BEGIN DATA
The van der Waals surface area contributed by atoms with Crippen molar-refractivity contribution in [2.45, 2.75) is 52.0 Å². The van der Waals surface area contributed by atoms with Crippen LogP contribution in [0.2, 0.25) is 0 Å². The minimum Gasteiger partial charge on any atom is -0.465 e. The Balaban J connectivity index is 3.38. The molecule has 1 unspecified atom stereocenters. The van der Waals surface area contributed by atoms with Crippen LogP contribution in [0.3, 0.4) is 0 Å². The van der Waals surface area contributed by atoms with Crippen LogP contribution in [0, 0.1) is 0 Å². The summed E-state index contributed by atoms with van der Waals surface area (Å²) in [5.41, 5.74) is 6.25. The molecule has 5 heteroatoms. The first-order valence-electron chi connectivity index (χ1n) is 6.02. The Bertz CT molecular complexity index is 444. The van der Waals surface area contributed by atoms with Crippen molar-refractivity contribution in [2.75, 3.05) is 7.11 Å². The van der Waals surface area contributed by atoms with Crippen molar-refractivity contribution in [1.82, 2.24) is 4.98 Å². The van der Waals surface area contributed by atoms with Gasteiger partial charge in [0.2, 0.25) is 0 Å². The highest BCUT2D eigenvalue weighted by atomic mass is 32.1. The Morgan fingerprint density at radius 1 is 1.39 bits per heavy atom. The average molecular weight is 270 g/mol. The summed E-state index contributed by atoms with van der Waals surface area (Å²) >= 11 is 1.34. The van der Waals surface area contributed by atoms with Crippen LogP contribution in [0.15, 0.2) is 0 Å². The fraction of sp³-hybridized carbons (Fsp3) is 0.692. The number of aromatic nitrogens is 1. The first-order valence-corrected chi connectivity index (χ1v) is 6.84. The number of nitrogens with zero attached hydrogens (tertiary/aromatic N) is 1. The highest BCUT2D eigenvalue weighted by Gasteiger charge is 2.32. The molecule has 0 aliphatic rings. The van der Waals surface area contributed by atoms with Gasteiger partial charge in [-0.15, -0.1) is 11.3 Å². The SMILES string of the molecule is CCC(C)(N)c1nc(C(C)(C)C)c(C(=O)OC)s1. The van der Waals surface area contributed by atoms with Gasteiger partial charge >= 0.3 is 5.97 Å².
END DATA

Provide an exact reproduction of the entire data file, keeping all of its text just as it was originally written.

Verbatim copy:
The van der Waals surface area contributed by atoms with Crippen molar-refractivity contribution in [2.45, 2.75) is 52.0 Å². The van der Waals surface area contributed by atoms with Crippen LogP contribution in [0.2, 0.25) is 0 Å². The minimum Gasteiger partial charge on any atom is -0.465 e. The Balaban J connectivity index is 3.38. The molecule has 1 unspecified atom stereocenters. The van der Waals surface area contributed by atoms with Crippen LogP contribution in [0.3, 0.4) is 0 Å². The van der Waals surface area contributed by atoms with Crippen LogP contribution in [0, 0.1) is 0 Å². The summed E-state index contributed by atoms with van der Waals surface area (Å²) in [5.41, 5.74) is 6.25. The molecule has 5 heteroatoms. The first-order valence-electron chi connectivity index (χ1n) is 6.02. The Bertz CT molecular complexity index is 444. The van der Waals surface area contributed by atoms with Crippen molar-refractivity contribution in [2.75, 3.05) is 7.11 Å². The van der Waals surface area contributed by atoms with Crippen molar-refractivity contribution in [1.82, 2.24) is 4.98 Å². The van der Waals surface area contributed by atoms with Gasteiger partial charge in [0.2, 0.25) is 0 Å². The highest BCUT2D eigenvalue weighted by atomic mass is 32.1. The Morgan fingerprint density at radius 1 is 1.39 bits per heavy atom. The average molecular weight is 270 g/mol. The summed E-state index contributed by atoms with van der Waals surface area (Å²) >= 11 is 1.34. The van der Waals surface area contributed by atoms with Crippen LogP contribution in [0.15, 0.2) is 0 Å². The fraction of sp³-hybridized carbons (Fsp3) is 0.692. The number of aromatic nitrogens is 1. The first-order valence-corrected chi connectivity index (χ1v) is 6.84. The number of nitrogens with zero attached hydrogens (tertiary/aromatic N) is 1. The highest BCUT2D eigenvalue weighted by Gasteiger charge is 2.32. The molecule has 0 aliphatic rings. The van der Waals surface area contributed by atoms with Gasteiger partial charge in [-0.15, -0.1) is 11.3 Å². The SMILES string of the molecule is CCC(C)(N)c1nc(C(C)(C)C)c(C(=O)OC)s1. The van der Waals surface area contributed by atoms with Gasteiger partial charge >= 0.3 is 5.97 Å².